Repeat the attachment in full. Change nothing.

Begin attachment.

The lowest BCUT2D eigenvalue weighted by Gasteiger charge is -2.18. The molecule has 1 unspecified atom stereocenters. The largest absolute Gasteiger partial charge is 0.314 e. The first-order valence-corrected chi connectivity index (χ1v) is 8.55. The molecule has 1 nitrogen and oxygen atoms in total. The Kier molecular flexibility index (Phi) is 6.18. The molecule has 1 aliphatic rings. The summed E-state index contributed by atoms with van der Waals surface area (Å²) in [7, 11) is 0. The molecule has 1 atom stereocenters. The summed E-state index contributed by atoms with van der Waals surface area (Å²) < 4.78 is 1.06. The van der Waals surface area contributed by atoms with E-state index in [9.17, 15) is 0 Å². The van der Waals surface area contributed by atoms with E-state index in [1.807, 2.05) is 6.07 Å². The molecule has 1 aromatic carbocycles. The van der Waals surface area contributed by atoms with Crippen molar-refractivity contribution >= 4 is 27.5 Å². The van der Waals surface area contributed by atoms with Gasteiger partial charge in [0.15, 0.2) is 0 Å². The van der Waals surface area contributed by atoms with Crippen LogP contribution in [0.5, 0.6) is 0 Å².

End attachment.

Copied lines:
The lowest BCUT2D eigenvalue weighted by Gasteiger charge is -2.18. The molecule has 1 unspecified atom stereocenters. The largest absolute Gasteiger partial charge is 0.314 e. The first-order valence-corrected chi connectivity index (χ1v) is 8.55. The molecule has 1 nitrogen and oxygen atoms in total. The Kier molecular flexibility index (Phi) is 6.18. The molecule has 1 aliphatic rings. The summed E-state index contributed by atoms with van der Waals surface area (Å²) in [7, 11) is 0. The molecule has 1 atom stereocenters. The summed E-state index contributed by atoms with van der Waals surface area (Å²) < 4.78 is 1.06. The van der Waals surface area contributed by atoms with E-state index in [9.17, 15) is 0 Å². The van der Waals surface area contributed by atoms with E-state index in [1.807, 2.05) is 6.07 Å². The molecule has 1 aromatic carbocycles. The van der Waals surface area contributed by atoms with Crippen molar-refractivity contribution >= 4 is 27.5 Å². The van der Waals surface area contributed by atoms with Gasteiger partial charge in [0.15, 0.2) is 0 Å². The van der Waals surface area contributed by atoms with Crippen LogP contribution in [0.5, 0.6) is 0 Å².